According to Paragraph 4(a) of the Policy, the Complainant must prove that:
(i) The domain name is identical or confusingly similar to a trade mark or service mark in which the Complainant has rights; and
(ii) The Respondent has no rights or legitimate interests in respect of the domain name; and
(iii) The domain name has been registered and is used in bad faith.
A. Identical or Confusingly Similar
The Panel finds that Complainant has demonstrated that it owns worldwide mark rights to DHL.
The first element that the Complainant must establish is that the domain name is identical or confusingly similar to Complainant’s trademark(s). The contested domain name fully incorporates the mark DHL with the addition of the descriptive term “mail”.
It is well established that when a domain name incorporates
entirely a Complainant’s registered mark, with the addition of a descriptive
term, this is sufficient to establish that the domain name is identical or confusingly
similar for the purposes of the Policy (Magnum Piering, Inc. v. The Mudjackers
and Garwood S. Wilson, Sr., WIPO Case
The most distinctive feature of the Complainant's registered mark is the combination of the three letters `DHL', and this distinctive combination of letters is incorporated in its entirety in the disputed domain name.
There have been many UDRP decisions involving domain
names where a suffix has been added to a mark, or a name closely resembling
a trademark. These suffixes have included the name of a product associated with
the trademark (for example, <guinessbeer.com>, Arthur Guinness Son
& Co. (Dublin) Ltd v. Steel Vertigogo, WIPO
Case No. D2001-0020 (March 22, 2001)), a service associated with the trademark
(for example, <christiesauction.com>, Christie's Inc. v. Tiffany's
Jewelry Auction Inc., WIPO Case No. D2001-0075
(March 6, 2001)), complementary qualities to those associated with the trademark
(for example, <viagraconfidential.com>, Pfizer Inc v. The Magic Islands,
WIPO Case No. D2003-0870 (December 31, 2003)),
and many examples of descriptive terms of business organization or modes of
distribution (for example, <harrodsdepartmentstores.com> and <harrodsstores.com>,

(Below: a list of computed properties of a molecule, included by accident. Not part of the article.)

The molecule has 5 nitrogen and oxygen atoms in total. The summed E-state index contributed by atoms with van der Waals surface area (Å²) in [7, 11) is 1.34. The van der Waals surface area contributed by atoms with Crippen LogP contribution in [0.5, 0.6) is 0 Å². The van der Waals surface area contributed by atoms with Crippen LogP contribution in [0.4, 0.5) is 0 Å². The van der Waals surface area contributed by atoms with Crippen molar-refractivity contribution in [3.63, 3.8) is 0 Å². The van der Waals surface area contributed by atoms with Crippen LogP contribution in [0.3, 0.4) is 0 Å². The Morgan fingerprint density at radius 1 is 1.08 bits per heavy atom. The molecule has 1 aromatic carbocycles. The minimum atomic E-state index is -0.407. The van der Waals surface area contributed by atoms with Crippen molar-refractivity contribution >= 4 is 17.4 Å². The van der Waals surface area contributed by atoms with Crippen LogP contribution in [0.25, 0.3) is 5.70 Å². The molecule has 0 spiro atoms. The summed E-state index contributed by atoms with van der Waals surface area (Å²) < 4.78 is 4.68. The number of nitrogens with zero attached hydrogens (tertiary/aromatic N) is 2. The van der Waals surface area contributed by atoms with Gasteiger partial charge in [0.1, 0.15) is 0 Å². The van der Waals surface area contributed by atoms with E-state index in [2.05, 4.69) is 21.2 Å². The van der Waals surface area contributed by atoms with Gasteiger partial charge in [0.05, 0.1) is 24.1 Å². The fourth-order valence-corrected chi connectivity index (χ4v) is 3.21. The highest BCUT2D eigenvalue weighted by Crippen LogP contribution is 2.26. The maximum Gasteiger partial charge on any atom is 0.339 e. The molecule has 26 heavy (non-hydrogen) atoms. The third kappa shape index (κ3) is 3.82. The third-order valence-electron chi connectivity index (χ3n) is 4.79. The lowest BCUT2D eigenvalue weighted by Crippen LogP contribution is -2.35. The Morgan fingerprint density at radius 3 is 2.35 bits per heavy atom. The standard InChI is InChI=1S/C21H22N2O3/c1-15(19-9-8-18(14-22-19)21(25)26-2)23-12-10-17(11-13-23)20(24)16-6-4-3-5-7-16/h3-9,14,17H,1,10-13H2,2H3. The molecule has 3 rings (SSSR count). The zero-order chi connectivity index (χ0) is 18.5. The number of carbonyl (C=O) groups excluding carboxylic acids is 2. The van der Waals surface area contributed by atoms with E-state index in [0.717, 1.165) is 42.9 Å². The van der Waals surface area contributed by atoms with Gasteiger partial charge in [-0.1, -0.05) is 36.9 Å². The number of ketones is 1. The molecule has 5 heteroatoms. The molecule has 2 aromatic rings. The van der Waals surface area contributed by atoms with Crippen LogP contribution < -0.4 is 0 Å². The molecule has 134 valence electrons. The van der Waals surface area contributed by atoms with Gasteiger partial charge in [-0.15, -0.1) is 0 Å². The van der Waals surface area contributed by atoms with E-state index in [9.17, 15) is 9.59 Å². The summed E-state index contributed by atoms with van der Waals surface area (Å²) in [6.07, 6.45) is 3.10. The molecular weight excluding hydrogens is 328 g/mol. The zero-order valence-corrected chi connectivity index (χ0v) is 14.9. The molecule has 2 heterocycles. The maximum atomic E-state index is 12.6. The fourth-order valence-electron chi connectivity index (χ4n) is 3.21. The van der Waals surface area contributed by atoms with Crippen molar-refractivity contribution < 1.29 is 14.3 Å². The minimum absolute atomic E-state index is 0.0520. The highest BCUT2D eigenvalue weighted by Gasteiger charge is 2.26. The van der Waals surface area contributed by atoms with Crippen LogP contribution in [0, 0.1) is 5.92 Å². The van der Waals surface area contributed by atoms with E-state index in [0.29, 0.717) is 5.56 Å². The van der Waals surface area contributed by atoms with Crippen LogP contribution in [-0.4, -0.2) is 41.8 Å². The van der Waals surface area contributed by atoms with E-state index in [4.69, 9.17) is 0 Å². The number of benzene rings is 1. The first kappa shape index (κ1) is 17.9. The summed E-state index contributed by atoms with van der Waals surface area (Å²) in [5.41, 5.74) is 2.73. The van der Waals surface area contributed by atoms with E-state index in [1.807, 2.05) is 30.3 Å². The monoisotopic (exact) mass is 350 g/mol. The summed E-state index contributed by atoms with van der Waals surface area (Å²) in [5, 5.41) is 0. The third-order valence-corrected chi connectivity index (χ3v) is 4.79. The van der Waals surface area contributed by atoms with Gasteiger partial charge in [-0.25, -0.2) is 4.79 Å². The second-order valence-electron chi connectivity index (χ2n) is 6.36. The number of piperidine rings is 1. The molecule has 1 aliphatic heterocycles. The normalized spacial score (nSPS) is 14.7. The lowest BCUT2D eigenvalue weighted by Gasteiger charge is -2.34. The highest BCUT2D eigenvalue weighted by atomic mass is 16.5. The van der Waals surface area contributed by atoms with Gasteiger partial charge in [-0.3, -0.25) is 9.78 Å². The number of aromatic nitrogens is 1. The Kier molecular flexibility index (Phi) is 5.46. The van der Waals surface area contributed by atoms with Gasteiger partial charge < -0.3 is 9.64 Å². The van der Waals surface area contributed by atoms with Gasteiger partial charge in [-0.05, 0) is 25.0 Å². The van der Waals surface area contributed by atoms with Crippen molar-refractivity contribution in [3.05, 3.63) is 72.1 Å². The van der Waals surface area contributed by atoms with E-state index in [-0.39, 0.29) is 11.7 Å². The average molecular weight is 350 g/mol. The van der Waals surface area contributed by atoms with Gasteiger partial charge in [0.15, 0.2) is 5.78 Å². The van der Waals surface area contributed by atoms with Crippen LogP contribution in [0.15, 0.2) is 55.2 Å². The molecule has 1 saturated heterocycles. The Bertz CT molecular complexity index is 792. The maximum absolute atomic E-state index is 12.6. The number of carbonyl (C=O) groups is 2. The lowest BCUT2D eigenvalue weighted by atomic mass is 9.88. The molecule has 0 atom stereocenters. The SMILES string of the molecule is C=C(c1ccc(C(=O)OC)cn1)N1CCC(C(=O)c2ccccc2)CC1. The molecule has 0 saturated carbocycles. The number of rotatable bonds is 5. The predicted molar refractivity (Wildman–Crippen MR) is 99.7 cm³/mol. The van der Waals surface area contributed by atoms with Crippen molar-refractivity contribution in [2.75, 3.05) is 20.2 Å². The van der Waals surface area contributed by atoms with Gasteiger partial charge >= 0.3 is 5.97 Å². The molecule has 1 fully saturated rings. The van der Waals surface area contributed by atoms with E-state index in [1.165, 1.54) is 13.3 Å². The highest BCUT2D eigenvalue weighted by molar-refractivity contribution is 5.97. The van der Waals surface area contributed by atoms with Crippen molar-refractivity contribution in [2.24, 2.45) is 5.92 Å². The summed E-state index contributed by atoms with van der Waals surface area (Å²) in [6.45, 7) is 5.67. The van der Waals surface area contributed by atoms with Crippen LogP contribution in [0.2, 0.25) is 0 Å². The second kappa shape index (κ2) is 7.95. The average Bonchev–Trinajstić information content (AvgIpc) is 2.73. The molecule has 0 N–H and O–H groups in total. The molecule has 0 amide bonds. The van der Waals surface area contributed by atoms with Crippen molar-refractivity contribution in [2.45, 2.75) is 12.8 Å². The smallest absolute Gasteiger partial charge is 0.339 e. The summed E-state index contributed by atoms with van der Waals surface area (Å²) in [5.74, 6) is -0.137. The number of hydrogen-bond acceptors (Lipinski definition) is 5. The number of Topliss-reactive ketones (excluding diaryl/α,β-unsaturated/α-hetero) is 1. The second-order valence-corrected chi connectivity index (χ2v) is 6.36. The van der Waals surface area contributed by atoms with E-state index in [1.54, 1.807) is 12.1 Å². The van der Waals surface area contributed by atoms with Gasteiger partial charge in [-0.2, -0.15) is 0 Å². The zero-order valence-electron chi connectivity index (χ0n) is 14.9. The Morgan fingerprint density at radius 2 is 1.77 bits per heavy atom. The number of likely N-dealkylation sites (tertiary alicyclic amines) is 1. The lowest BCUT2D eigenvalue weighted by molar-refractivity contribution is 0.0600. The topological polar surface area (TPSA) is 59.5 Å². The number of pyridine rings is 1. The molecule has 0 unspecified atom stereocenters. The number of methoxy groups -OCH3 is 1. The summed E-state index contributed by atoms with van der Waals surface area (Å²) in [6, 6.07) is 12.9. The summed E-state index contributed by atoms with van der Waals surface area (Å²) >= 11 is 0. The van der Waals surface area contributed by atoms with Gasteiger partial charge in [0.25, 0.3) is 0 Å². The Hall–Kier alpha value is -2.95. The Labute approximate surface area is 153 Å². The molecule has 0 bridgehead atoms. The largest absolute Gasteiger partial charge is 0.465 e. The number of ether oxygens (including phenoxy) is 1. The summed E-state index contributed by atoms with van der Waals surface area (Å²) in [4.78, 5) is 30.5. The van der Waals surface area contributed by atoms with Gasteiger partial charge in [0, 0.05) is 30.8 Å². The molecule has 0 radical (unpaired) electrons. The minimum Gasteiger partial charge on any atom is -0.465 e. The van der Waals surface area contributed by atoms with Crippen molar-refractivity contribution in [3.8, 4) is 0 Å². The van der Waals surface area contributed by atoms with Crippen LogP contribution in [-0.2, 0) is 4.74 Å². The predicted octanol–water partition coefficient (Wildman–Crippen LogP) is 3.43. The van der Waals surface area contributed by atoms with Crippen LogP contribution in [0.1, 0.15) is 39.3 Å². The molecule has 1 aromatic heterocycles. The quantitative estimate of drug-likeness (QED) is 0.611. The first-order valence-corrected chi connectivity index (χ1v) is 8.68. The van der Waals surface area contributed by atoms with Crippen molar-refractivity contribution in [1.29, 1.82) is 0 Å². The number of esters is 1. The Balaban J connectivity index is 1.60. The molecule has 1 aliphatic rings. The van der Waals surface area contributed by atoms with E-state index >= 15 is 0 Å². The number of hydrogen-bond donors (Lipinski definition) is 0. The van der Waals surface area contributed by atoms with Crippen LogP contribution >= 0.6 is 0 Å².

Harrods Limited v. Peter Pierre, WIPO
Case No. D2001-0456 (June 6, 2001); <armaniboutique.com>, GA Modefine
S.A. v. Mark O'Flynn, WIPO Case No. D2000-1424
(February 27, 2001)).
The comparison between the disputed domain name and the Complainant's mark reveals the following:
- <dhlmail.com> is composed of the mark “dhl” combined with the generic term “mail”.
- The domain name includes the “.com” suffix.
Considering the first point, the Panel finds that the domain name clearly relates to the “DHL” mark, as in the disputed domain name the generic term “mail” is just an addition to the mark DHL.
Moreover, such a generic term is clearly related to
the Complainant's activities. Thus, consumers and Internet users will be confused
and misled into thinking that the domain name at issue belongs to the Complainant,
due to the inclusion of a well-known mark combined with a generic term clearly
linked with the Complainant's activities. The abovementioned approach has been
taken in many UDRP decisions such as Dell Computer Corporation v. MTO C.A.
and Diabetes Education Long Life, WIPO
Case No. D2002-0363.
Furthermore, such test of confusion must be especially strict when Complainant is the owner of well-known marks. Said risk of confusion does increase in the present case as, according to what has been stated above, the “DHL” marks are notorious all over the world, also where the Respondent resides.